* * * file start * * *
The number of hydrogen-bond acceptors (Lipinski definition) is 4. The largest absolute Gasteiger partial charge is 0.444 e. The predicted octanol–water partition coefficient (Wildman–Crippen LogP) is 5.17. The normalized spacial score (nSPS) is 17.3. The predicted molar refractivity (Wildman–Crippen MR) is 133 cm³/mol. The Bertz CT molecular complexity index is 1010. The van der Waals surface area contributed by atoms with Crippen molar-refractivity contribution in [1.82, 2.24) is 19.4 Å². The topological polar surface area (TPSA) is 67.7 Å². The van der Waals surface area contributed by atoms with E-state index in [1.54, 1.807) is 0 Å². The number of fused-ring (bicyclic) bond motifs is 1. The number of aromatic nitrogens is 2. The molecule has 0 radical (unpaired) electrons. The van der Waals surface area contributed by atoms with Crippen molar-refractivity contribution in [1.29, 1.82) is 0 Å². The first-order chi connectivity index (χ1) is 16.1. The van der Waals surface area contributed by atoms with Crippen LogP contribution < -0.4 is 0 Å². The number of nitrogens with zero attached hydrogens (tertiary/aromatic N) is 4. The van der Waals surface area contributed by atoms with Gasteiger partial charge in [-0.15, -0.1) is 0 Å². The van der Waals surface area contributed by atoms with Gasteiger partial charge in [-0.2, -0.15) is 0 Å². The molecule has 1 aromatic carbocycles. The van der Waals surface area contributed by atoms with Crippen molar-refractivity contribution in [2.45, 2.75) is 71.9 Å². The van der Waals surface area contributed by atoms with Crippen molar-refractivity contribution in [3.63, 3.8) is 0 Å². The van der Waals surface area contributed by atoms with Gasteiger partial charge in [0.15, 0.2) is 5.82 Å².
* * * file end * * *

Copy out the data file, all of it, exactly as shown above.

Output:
The number of hydrogen-bond acceptors (Lipinski definition) is 4. The largest absolute Gasteiger partial charge is 0.444 e. The predicted octanol–water partition coefficient (Wildman–Crippen LogP) is 5.17. The normalized spacial score (nSPS) is 17.3. The predicted molar refractivity (Wildman–Crippen MR) is 133 cm³/mol. The Bertz CT molecular complexity index is 1010. The van der Waals surface area contributed by atoms with Crippen molar-refractivity contribution in [1.82, 2.24) is 19.4 Å². The topological polar surface area (TPSA) is 67.7 Å². The van der Waals surface area contributed by atoms with E-state index in [1.54, 1.807) is 0 Å². The number of fused-ring (bicyclic) bond motifs is 1. The number of aromatic nitrogens is 2. The molecule has 0 radical (unpaired) electrons. The van der Waals surface area contributed by atoms with Crippen molar-refractivity contribution in [1.29, 1.82) is 0 Å². The first-order chi connectivity index (χ1) is 16.1. The van der Waals surface area contributed by atoms with Crippen LogP contribution < -0.4 is 0 Å². The number of nitrogens with zero attached hydrogens (tertiary/aromatic N) is 4. The van der Waals surface area contributed by atoms with Gasteiger partial charge in [-0.15, -0.1) is 0 Å². The van der Waals surface area contributed by atoms with Gasteiger partial charge in [-0.2, -0.15) is 0 Å². The molecule has 1 aromatic carbocycles. The van der Waals surface area contributed by atoms with Crippen molar-refractivity contribution in [2.45, 2.75) is 71.9 Å². The van der Waals surface area contributed by atoms with Crippen molar-refractivity contribution in [3.63, 3.8) is 0 Å². The van der Waals surface area contributed by atoms with Gasteiger partial charge in [0.15, 0.2) is 5.82 Å².